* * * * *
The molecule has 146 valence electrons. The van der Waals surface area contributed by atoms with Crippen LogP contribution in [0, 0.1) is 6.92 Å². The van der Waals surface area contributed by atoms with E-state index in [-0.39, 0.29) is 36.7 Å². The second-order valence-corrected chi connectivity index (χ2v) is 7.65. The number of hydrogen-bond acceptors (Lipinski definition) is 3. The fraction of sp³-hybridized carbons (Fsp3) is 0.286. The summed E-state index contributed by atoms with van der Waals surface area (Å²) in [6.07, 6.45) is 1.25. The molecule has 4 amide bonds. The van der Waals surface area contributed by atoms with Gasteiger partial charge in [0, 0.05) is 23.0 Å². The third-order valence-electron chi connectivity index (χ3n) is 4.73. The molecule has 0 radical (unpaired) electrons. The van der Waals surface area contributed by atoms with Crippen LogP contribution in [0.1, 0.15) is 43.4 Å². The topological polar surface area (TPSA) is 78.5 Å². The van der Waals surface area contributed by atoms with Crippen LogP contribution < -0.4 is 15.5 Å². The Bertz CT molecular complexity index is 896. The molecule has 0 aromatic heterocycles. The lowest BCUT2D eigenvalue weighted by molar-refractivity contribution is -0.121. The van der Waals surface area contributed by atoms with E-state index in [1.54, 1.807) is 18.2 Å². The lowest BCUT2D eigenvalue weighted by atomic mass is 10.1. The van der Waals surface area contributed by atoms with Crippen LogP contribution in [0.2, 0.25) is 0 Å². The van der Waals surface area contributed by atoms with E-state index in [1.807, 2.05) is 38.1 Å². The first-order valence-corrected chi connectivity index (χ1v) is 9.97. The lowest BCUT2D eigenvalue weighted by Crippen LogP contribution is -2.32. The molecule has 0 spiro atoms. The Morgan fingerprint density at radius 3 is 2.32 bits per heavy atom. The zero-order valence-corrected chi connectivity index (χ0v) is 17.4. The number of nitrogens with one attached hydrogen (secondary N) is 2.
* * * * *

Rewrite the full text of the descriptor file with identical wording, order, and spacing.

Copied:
The molecule has 146 valence electrons. The van der Waals surface area contributed by atoms with Crippen LogP contribution in [0, 0.1) is 6.92 Å². The van der Waals surface area contributed by atoms with E-state index in [-0.39, 0.29) is 36.7 Å². The second-order valence-corrected chi connectivity index (χ2v) is 7.65. The number of hydrogen-bond acceptors (Lipinski definition) is 3. The fraction of sp³-hybridized carbons (Fsp3) is 0.286. The summed E-state index contributed by atoms with van der Waals surface area (Å²) in [6.07, 6.45) is 1.25. The molecule has 4 amide bonds. The van der Waals surface area contributed by atoms with Gasteiger partial charge in [0, 0.05) is 23.0 Å². The third-order valence-electron chi connectivity index (χ3n) is 4.73. The molecule has 0 radical (unpaired) electrons. The van der Waals surface area contributed by atoms with Crippen LogP contribution in [0.1, 0.15) is 43.4 Å². The topological polar surface area (TPSA) is 78.5 Å². The van der Waals surface area contributed by atoms with Crippen LogP contribution < -0.4 is 15.5 Å². The Bertz CT molecular complexity index is 896. The molecule has 0 aromatic heterocycles. The lowest BCUT2D eigenvalue weighted by molar-refractivity contribution is -0.121. The van der Waals surface area contributed by atoms with E-state index in [1.54, 1.807) is 18.2 Å². The lowest BCUT2D eigenvalue weighted by atomic mass is 10.1. The van der Waals surface area contributed by atoms with Crippen LogP contribution in [0.2, 0.25) is 0 Å². The van der Waals surface area contributed by atoms with E-state index in [1.807, 2.05) is 38.1 Å². The first-order valence-corrected chi connectivity index (χ1v) is 9.97. The lowest BCUT2D eigenvalue weighted by Crippen LogP contribution is -2.32. The molecule has 0 spiro atoms. The Morgan fingerprint density at radius 3 is 2.32 bits per heavy atom. The zero-order valence-corrected chi connectivity index (χ0v) is 17.4. The number of nitrogens with one attached hydrogen (secondary N) is 2.